One Monk of the Order of Saint Benedict

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The Word of God and the Body of God reveal each other -- the homily worships both.

November 06, 2006

For Monday of the Thirty-First Ordinary Week of the Church Year

Luke 14:12-14

Today in his Gospel, our Lord tells a man to spend his hospitality on those who cannot return the favor or repay him in any way at all.
In this way, he will receive his reward in the resurrection of the just.
That is a rather simple lesson.
However, it is difficult for us, because we are limited.
We have real needs, and our own resources for meeting them are not inexhaustible.
Yet, the Lord tells us to give of ourselves without looking for compensation.
If we were to follow this teaching word for word in every aspect of our lives, we would most likely die.
That is what happened to our Lord on earth.
He gave everything for us who cannot fully repay him— and do not fully want to.
In the beginning, God brought us into being from out of nothing.
He did not need us, but freely gave us a share in his own being.
We can do nothing really to pay him back; and he needs nothing from us at all.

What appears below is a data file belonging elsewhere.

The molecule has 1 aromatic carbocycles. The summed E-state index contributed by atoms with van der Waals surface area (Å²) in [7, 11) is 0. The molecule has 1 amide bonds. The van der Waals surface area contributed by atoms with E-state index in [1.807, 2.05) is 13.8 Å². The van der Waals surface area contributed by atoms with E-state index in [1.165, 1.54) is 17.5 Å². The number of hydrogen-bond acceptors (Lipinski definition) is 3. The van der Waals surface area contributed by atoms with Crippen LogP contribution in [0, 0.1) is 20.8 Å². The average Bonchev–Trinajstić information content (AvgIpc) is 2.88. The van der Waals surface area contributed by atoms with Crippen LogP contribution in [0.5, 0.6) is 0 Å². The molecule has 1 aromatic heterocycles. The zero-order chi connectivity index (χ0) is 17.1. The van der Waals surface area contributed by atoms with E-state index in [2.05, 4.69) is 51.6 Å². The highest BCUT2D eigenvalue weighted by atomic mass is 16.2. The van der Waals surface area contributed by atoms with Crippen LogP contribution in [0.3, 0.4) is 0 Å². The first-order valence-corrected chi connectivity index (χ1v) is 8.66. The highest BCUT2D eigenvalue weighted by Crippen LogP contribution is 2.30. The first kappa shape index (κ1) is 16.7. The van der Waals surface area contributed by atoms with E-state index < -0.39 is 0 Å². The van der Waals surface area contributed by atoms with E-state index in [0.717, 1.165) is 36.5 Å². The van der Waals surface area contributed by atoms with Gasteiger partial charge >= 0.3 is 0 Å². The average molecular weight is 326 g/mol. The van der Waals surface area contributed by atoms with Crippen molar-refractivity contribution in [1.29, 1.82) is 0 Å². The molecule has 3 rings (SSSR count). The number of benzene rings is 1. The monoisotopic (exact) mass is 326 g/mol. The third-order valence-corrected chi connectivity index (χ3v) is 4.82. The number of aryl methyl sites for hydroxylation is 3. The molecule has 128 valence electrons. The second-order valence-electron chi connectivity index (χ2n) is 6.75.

Our best cannot begin to equal the gift of God.
So it is we “borrow,” as it were, the Eucharist— we borrow the THANKSGIVING of the Son of God— not our own, never-sufficient thanksgiving, but the Thanksgiving of God the Eternal Son.
In his Sacrificial Banquet, where Christ is himself the Banquet, the Host and the Open Door, Christ receives us into himself, and in himself he brings us to the Father as a perfect and saving act of thanksgiving and glory.
We are the ones whom Christ in his Gospel today calls the poor, the crippled, the lame and the blind that the Lord has invited to his banquet.
As Christ offers up his life to the Father, the Father gives the Spirit and Life in resurrection to Christ.
In the surpassing wonder and mystery of his charity, Christ chose to receive HIS personal reward of resurrection in OUR name and in OUR humanity.
In that way:
he makes beggars rich with his own divinity;
he gives the glorious light of his divinity to the blind;
and he bestows the fullness of his divinity on the crippled and lame.
We will spend eternity— we will need eternity— just to begin giving proper thanks.

UT IN OMNIBUS GLORIFICETUR DEUS
That God Be Glorified in All







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